Wall Street and Stereotypes

As I was discussing the fictional elements of “The Big Short” in a small group, my group talked a lot about how many of the characters in the story are presented as “quirky”, not like how we would imagine someone on Wall Street to be like.  For example, Michael Lewis repeatedly mentions how Steve Eisman, one of the major players in the story is “atypical” when compared to the usual characters of Wall Street.  Lewis explains that “Wall Street people came to view him as a genuine character.  He dressed half-fastidiously, as if someone had gone to great trouble to buy him nice new clothes but not told him exactly how they should be worn.  His short-cropped blond hair looked as if he had cut it himself.  The focal point of his soft, expressive, not unkind face was his mouth, mainly because it was usually at least half open, even while he ate” (4).  Several other characters in this story are described in similar “quirky” “atypical” ways, which made me think, where do we get these images of the stereotypical Wall Street banker in the first place?  Movies such as the Wolf of Wall Street and Boiler Room certainly help promote this idea that a person who works on Wall Street is typically well dressed, boisterous, socially apt. etc.  There are also stereotypes about the kinds of lives these people lead; they fall to vices such as cocaine and strip clubs, they spend many hours playing golf, etc.  But upon doing some research, I found that many of these stereotypes are not necessarily true.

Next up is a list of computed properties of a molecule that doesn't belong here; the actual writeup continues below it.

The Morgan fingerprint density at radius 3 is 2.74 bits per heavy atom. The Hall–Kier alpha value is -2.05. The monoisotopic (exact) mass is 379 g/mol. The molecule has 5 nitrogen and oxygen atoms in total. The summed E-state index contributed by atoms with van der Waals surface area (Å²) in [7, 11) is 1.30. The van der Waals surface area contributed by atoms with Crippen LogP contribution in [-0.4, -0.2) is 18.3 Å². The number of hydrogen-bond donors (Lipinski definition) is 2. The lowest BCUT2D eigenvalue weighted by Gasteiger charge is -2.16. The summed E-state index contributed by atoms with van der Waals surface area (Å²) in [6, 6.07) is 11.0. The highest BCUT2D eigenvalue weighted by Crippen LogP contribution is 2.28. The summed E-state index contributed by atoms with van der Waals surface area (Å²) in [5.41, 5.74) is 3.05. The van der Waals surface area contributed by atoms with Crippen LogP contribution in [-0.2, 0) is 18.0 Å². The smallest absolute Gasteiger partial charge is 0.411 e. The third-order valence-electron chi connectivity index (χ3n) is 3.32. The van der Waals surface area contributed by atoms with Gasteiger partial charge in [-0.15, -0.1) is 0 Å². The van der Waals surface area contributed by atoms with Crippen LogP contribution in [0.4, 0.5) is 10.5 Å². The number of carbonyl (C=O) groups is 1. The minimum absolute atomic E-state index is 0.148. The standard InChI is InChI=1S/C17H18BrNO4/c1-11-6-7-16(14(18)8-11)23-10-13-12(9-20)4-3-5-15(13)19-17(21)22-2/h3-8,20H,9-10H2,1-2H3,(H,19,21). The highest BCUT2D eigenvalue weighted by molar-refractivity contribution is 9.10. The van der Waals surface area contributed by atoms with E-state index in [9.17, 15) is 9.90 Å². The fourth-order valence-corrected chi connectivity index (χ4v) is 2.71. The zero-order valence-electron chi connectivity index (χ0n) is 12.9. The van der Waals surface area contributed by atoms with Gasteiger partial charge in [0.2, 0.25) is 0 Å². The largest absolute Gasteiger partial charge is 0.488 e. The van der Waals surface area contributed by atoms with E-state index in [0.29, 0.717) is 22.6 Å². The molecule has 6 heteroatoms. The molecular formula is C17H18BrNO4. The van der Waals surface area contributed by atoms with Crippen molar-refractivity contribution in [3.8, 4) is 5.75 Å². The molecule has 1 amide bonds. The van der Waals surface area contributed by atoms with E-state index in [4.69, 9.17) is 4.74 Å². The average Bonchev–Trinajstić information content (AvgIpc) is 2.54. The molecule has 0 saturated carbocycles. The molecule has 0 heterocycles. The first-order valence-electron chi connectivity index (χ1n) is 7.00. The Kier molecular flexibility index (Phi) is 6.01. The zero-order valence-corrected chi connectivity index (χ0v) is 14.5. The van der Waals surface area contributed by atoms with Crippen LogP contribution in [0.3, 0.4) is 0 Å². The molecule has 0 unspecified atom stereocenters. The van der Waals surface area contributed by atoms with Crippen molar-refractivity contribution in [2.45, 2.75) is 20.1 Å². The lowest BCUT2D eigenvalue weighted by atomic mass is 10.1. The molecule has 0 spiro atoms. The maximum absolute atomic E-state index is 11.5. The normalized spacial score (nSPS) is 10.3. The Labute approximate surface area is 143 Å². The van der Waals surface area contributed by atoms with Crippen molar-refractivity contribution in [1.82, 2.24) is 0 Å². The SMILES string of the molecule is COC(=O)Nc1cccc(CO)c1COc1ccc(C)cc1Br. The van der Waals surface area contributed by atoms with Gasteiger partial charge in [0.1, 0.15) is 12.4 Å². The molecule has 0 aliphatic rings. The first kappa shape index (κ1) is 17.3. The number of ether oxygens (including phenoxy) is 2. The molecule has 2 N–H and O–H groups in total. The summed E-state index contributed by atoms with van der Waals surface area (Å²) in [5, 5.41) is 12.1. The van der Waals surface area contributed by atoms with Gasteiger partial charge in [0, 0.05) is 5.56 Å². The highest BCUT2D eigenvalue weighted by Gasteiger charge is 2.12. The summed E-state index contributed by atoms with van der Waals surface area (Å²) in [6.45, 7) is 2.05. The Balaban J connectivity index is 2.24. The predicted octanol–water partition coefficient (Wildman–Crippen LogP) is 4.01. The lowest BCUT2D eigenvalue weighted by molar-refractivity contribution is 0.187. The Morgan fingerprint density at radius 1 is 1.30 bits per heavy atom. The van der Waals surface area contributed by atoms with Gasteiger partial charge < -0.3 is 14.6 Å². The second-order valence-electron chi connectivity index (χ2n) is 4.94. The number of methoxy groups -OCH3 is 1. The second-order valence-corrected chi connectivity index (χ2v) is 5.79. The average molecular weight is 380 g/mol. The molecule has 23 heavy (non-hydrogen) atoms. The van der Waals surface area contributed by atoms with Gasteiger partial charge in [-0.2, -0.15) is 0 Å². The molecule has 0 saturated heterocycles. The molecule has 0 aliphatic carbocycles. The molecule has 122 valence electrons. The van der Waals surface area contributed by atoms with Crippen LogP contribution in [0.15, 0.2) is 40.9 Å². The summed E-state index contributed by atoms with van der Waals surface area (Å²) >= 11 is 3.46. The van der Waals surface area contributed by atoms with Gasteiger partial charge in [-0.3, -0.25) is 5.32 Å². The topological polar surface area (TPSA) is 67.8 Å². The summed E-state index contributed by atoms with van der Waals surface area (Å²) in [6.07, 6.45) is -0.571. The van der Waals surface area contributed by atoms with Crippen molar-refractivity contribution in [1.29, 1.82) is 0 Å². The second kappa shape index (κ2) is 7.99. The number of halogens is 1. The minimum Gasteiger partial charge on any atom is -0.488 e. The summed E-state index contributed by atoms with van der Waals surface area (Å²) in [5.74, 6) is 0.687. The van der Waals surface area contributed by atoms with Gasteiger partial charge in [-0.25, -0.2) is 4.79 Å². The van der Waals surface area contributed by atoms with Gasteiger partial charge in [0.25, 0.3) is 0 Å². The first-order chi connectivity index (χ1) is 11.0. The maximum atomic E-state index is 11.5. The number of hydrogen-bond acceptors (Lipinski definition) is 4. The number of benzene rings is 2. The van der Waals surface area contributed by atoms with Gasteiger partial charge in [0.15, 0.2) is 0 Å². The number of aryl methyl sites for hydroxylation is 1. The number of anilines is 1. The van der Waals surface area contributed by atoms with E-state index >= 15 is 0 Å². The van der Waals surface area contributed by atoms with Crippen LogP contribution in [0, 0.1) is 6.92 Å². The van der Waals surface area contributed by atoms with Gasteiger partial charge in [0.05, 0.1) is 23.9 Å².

New York Magazine writer Kevin Roose, recently published a book titled “Young Money: Inside the Hidden World of Wall Street Stereotypes”, which follows the career of eight people working on Wall Street, post-financial crisis.  While he went into his research assuming to find many of these propagated stereotypes, he actually found that ” the financial sector is neither the bastion of strippers and blow you see in the movies, nor the natural destination for ambitious graduates it once was. Instead, it has become a place where, for many young people, fun goes to die.”  In an interview  with the Huffington Post he goes on to explain that many of these workers are depressed, and that their work leaves little time for any kind of social life.  Many of these people, he explains, are not even able to plan non-work events due to the fact that anything could be interrupted by work.

I thought that Roose’s observations on Wall Street were interesting in that while trying to deconstruct the existing stereotypes about people who worked on Wall Street, he created an entirely new stereotype.  This just goes to show how a group of people can be portrayed in so many different lights, depending on the person depicting them. I think that, as we move forward in this class, it is important to keep in mind who the person doing the depicting is, and what kind agenda they might have.

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